In the aftermath of the George Floyd tragedy and global protests for racial justice, Swedish tech companies and the startup community condemned racial injustice. Some of them donated to the racial justice organizations in the USA, posted #blackouttuesday black squares on their Instagram accounts, and shared books and documentaries to raise awareness.
Unless companies and organizations are transparent in their strategies and metrics for fostering diversity and inclusion, those simple actions of condemnation can be easily classified as a marketing spin or PR-activity.
A couple of weeks ago, Allbright published the tech industry report in which alarming bells were rung with regards to gender and racial discrimination in the Swedish tech industry. According to the report, among 37 founders included in their research, there was only one female founder and one non-European founder. Moreover, among the employees in tech companies, 36% of women experienced discrimination, and a daunting 67% of non-white women perceived that their background and identity negatively affected their career opportunities. Finally, among ten large VC companies, only 12% are female partners.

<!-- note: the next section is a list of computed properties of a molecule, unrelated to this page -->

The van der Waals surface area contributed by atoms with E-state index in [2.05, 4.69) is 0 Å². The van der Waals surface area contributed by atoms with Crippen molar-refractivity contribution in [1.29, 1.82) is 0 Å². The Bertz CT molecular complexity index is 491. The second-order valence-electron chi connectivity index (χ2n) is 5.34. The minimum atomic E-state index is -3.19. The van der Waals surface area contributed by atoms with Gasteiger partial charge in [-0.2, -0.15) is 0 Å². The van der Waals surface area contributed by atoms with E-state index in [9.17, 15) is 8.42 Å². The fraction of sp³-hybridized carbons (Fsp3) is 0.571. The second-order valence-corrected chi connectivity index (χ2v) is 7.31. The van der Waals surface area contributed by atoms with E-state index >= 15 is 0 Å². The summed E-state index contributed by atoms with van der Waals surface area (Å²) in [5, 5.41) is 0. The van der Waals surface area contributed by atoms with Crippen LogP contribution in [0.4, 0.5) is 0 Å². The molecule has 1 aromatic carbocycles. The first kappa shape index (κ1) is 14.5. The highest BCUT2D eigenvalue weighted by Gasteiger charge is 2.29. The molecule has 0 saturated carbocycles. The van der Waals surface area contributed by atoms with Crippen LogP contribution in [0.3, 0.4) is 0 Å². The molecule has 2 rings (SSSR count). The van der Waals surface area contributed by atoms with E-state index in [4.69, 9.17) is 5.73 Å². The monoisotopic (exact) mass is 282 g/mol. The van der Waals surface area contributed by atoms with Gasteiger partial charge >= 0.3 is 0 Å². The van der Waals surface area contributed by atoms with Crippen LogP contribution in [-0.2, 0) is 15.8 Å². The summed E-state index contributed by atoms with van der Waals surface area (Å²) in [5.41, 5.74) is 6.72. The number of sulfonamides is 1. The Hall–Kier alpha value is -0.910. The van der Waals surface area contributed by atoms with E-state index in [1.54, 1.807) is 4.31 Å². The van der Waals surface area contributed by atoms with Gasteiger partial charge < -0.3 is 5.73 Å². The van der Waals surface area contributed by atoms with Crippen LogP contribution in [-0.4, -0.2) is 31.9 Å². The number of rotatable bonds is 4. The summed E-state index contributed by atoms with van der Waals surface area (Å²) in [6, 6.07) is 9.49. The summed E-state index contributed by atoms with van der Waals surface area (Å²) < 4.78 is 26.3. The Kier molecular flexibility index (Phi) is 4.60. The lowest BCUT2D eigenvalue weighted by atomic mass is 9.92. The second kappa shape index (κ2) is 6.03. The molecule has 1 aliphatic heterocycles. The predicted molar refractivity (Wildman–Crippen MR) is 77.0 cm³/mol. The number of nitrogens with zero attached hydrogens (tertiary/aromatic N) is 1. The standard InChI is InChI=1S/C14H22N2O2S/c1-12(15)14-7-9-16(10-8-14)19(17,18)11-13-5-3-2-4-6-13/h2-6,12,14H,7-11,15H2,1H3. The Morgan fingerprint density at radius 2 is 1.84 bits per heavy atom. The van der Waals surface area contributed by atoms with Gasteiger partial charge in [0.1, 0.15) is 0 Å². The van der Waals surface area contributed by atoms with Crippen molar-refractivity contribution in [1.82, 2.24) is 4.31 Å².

In a progressive and democratic country like Sweden, people, regardless of their skin color or gender, should have opportunities to build and grow their startups and raise capital.
How to make the Swedish startup ecosystem and tech industry free from discrimination?
Condemning racism and raising awareness is not sufficient to cause structural changes. The power of 10X thinking should be applied to spur positive transformation. Here is my list of recommendations for driving 10x changes.
Launch funds and programs to support entrepreneurs with underrepresented backgrounds. Andreessen Horowitz (a16z) announced this week the Talent x Opportunity Fund (TxO) program and USD 2.2M initial fund. Similar initiatives could be implemented in Sweden.
Investors should set requirements for startups to strive for a mixed founder team.
Angel investor networks should be curated to support underrepresented founders.
Startup networks and incubators should provide mentorships, events, and training to support underrepresented founders.
Tech companies should set and follow-up KPIs on equality and diversity at the executive management level.
There should be a transparent reporting and ranking available to follow-up the industry development and funding of underrepresented founders.
Sparla is a new fintech startup that is committed to diversity and inclusion. Among the three co-founders, two are females. Our purpose is to break the curse of overconsumption.
We are looking for cooperation with circular brands and investors who share our vision. Please contact us at email@example.com. If you want to be among the first to test Sparla, please sign up at sparla.co.